Spirited Away Review
Spirited Away (Sen to Chihito no Kamikakushi – ‘The Spiriting Away of Sen and Chihiro’) is the latest film from Hayao Miyazaki, the director who brought us My Neighbour Totoro, Kiki’s Delivery Service and Princess Mononoke amongst others. (It’s a bit of a surprise too, because after Princess Mononoke the director announced his retirement from filmmaking. We can thank the 10-year old daughter of a friend for his return to his art – inspiring him to create Chihiro, the heroine of Spirited Away.) The film has gone on to break every box office record in Japan and is currently being released to cinema audiences in the US – thanks to Disney. The company brought in the head of Pixar, John Lasseter (a self-proclaimed Miyazaki fan), to supervise the English language version and he’s certainly done a good job with the dubbing and timing – making the film a pleasure to watch even outside of its native tongue. Pathé own the UK distribution rights and (as yet) have made no announcements as to when it may (or may not) appear on British cinema screens.
The story is often compared to Alice in Wonderland, primarily because it transports its protagonist into a fantastical world, and by means of a journey where she learns as much about herself as she does about what’s going on around her. This character is Chihiro, a young girl who starts the film in the back seat of a car moving to a new town, new house and new school with her parents. After they take a wrong road, they end up in front of a long tunnel and although Chihiro is apprehensive, her parents decide to explore a little. Through the tunnel they find a deserted town, full of bizarre half-sunken statues and abandoned market stalls. Following the scent of food, they find one stall stocked with all sorts of foodstuffs and her parents sit down to eat. Chihiro wanders off, unwilling to partake in this mysterious feast. As night falls, the town begins to come to life – lights flicker on, bizarre diaphanous figures drift through the streets, and there seem to be the noises of people moving about. Chihiro hurries back to the food stall only to discover her parents have turned into pigs… and she is left to survive in this strange world where she must somehow both escape and save her parents (after finding a way to reverse their transformation, of course!).
Luckily she gets some help, mainly from a strange young man named Haku who tells her she needs to find employment in order to survive the night and sends her first to the boiler room to ask for a job. (The central attraction of this eerie village is a massive bathhouse run by the misanthropic Yu Baaba, a magic practitioner who takes a dim view of those without work!) Eventually Chihiro speaks with Yu Baaba and signs a contract which hands her name over to the old woman in return for a job. Yu Baaba renames our heroine Sen (derived from an alternative pronunciation of the first kanji letter in the name Chihiro) and we later learn that one of the things Chihiro must do is preserve her identity if she ever wishes to leave the spirit world.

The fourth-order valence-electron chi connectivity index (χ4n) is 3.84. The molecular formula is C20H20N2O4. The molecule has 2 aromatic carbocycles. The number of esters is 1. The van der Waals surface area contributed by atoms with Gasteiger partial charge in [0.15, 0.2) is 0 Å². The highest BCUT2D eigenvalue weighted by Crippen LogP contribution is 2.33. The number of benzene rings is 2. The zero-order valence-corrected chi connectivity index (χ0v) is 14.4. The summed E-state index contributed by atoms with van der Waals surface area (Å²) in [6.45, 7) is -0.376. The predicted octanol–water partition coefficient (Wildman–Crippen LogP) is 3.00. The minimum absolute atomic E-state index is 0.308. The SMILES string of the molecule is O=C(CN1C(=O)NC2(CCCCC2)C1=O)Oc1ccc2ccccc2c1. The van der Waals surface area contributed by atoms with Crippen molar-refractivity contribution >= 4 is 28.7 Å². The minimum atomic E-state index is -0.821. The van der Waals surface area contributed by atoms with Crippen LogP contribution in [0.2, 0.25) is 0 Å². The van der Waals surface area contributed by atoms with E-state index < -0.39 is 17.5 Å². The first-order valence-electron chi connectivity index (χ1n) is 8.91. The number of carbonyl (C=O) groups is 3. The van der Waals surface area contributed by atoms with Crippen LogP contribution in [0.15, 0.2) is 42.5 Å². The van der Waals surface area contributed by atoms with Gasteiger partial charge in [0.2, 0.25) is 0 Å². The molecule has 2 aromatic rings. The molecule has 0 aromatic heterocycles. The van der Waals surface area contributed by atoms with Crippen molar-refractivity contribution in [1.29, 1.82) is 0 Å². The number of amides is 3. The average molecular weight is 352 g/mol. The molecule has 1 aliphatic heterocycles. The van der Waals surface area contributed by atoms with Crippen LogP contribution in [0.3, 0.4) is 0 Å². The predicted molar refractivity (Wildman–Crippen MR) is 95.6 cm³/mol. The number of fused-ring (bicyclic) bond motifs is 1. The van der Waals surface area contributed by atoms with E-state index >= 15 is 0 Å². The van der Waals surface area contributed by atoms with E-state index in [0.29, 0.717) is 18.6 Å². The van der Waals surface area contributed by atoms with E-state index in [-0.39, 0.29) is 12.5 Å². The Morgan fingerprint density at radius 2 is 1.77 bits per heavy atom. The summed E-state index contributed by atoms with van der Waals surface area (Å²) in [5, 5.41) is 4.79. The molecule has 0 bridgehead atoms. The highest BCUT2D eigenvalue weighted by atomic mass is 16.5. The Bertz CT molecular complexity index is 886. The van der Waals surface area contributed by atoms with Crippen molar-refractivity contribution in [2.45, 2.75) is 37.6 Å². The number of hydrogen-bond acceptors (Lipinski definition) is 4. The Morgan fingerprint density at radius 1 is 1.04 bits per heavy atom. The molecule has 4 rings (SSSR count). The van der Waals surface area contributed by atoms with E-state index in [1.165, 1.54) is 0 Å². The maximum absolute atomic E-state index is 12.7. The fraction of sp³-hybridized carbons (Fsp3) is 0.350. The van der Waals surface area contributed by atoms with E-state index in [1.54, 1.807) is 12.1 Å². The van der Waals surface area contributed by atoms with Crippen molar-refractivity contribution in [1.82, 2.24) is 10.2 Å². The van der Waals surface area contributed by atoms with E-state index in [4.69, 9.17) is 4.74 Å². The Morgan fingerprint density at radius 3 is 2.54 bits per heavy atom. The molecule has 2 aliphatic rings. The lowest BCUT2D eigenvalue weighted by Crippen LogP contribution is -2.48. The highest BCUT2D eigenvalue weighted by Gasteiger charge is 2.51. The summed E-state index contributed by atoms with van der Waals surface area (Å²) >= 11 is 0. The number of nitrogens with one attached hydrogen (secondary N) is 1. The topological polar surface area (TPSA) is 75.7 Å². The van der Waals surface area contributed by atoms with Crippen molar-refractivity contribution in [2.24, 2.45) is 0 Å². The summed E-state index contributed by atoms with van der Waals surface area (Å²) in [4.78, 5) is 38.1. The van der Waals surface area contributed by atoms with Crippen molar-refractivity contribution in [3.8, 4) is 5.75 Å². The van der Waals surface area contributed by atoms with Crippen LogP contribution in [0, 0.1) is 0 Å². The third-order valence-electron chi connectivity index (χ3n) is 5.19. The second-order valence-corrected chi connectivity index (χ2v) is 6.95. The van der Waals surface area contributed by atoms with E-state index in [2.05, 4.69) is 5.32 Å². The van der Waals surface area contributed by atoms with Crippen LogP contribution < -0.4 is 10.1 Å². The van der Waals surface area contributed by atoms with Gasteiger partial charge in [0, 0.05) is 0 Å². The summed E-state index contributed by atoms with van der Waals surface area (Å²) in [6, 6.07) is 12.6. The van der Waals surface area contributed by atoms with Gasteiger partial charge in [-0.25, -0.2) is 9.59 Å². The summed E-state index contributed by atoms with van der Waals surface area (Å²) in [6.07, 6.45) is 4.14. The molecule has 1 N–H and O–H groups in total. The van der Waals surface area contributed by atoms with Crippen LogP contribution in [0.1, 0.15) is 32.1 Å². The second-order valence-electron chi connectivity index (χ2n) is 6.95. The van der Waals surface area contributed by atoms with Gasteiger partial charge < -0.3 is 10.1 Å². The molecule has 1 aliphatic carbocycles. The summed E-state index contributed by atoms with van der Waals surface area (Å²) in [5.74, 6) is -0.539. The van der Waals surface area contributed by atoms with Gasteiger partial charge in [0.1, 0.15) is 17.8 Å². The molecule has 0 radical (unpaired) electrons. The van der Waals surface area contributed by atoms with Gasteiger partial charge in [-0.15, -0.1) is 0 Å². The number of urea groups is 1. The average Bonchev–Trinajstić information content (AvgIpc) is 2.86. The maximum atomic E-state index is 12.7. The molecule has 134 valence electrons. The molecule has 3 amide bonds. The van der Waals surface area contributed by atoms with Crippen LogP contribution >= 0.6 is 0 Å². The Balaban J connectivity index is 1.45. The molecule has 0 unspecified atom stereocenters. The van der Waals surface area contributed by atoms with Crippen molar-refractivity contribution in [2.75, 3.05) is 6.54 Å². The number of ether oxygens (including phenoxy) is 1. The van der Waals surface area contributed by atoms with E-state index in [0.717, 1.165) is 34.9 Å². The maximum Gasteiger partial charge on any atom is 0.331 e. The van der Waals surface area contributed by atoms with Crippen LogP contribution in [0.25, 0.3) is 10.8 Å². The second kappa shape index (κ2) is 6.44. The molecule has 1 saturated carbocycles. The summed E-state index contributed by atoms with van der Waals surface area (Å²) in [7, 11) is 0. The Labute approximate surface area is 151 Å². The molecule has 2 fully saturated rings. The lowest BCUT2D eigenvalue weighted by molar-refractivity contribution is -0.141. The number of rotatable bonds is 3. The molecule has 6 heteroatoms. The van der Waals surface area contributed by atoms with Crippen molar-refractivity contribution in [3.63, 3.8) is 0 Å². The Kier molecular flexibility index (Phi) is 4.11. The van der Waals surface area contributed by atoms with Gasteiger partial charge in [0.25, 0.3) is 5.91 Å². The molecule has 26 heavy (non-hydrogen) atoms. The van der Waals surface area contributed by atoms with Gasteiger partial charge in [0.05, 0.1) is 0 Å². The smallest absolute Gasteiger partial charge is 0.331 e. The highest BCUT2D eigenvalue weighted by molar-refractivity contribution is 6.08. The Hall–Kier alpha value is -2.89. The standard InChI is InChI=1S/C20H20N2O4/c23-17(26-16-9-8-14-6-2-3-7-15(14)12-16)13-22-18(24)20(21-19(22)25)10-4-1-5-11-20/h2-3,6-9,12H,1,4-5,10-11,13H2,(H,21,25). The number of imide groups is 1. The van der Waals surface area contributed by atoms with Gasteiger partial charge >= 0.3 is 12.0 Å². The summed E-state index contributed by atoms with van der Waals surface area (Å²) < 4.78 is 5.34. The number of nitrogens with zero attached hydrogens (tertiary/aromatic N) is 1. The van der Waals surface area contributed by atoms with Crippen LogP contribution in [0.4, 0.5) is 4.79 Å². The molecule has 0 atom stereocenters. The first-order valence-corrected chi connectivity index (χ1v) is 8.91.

It’s quite a difficult task to even begin to describe the fantastical journey that Chihiro takes. It’s scary, imaginative, educational and full of all manner of strange beings and objects. Through it Chihiro remains true to her ethics of helping people, shows her backbone in managing to do her job in some difficult circumstances, holds loyal and true to her friends and family and becomes a little less jaded than she is at the start of the film. For a much fuller discussion about the storyline and background to this film, read the DVD review here.
So… what differs here from the film described in the above review? Well, it’s the English version, of course. I have to admit I very rarely watch English dubs of animé, almost always preferring the original Japanese language, so it was strange to sit down in a cinema and allow myself to become absorbed by an animé film where everyone was speaking in English. That said, I think they did an excellent job on casting the voice actors and in the translation itself. There may have been the odd clunky sentence and no doubt some of the meaning got lost in translation (as it always does). But the characters’ voices were believable and there isn’t the awkwardness of being an obvious translation that you get in other English dubs. Recording sessions were directed by Kirk Wise (Beauty & the Beast, Hunchback of Notre Dame, Atlantis). Actors include Daveigh Chase (Lilo in Lilo & Stitch) as Chihiro, John Ratzenberger (Toy Story 1 & 2, Bug’s Life, oh, and Cheers), David Ogden Stiers (M*A*S*H, Lilo & Stitch), amongst many other accomplished actors, and their talents are very much appreciated in bringing this animé classic to a wider audience.
The only handicap the film has is something I see more as a benefit – it’s over 2 hours long, which is quite unusual for animated features seen in cinemas. There’s enough action and surprising events to sustain the long duration, so hopefully this won’t detract from anyone’s enjoyment.